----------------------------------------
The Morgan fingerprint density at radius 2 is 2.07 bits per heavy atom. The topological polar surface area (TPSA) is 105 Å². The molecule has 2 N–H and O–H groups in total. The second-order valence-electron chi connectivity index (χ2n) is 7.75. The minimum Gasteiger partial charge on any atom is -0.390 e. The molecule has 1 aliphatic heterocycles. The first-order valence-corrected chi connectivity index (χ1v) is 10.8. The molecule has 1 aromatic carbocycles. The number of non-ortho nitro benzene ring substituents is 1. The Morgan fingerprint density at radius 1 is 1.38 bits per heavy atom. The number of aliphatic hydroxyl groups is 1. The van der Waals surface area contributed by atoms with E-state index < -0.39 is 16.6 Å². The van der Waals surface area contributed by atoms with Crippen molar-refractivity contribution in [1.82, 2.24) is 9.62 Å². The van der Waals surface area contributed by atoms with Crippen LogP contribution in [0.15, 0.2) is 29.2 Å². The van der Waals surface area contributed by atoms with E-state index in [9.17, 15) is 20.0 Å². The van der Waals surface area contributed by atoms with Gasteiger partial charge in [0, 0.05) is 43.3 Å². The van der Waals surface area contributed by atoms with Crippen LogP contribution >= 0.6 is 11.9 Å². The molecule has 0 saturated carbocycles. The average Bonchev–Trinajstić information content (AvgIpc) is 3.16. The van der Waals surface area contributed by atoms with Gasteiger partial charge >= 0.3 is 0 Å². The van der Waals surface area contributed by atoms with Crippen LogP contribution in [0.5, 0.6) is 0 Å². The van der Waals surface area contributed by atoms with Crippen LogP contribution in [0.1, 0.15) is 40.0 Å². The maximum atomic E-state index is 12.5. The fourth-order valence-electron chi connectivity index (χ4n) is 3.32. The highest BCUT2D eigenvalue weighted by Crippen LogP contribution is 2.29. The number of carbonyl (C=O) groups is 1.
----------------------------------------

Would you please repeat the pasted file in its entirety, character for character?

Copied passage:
The Morgan fingerprint density at radius 2 is 2.07 bits per heavy atom. The topological polar surface area (TPSA) is 105 Å². The molecule has 2 N–H and O–H groups in total. The second-order valence-electron chi connectivity index (χ2n) is 7.75. The minimum Gasteiger partial charge on any atom is -0.390 e. The molecule has 1 aliphatic heterocycles. The first-order valence-corrected chi connectivity index (χ1v) is 10.8. The molecule has 1 aromatic carbocycles. The number of non-ortho nitro benzene ring substituents is 1. The Morgan fingerprint density at radius 1 is 1.38 bits per heavy atom. The number of aliphatic hydroxyl groups is 1. The van der Waals surface area contributed by atoms with E-state index < -0.39 is 16.6 Å². The van der Waals surface area contributed by atoms with Crippen molar-refractivity contribution in [1.82, 2.24) is 9.62 Å². The van der Waals surface area contributed by atoms with Crippen LogP contribution in [0.15, 0.2) is 29.2 Å². The van der Waals surface area contributed by atoms with E-state index in [9.17, 15) is 20.0 Å². The van der Waals surface area contributed by atoms with Gasteiger partial charge in [0, 0.05) is 43.3 Å². The van der Waals surface area contributed by atoms with Crippen LogP contribution >= 0.6 is 11.9 Å². The molecule has 0 saturated carbocycles. The average Bonchev–Trinajstić information content (AvgIpc) is 3.16. The van der Waals surface area contributed by atoms with Gasteiger partial charge >= 0.3 is 0 Å². The van der Waals surface area contributed by atoms with Crippen LogP contribution in [0.5, 0.6) is 0 Å². The van der Waals surface area contributed by atoms with Crippen LogP contribution in [0.1, 0.15) is 40.0 Å². The maximum atomic E-state index is 12.5. The fourth-order valence-electron chi connectivity index (χ4n) is 3.32. The highest BCUT2D eigenvalue weighted by Crippen LogP contribution is 2.29. The number of carbonyl (C=O) groups is 1.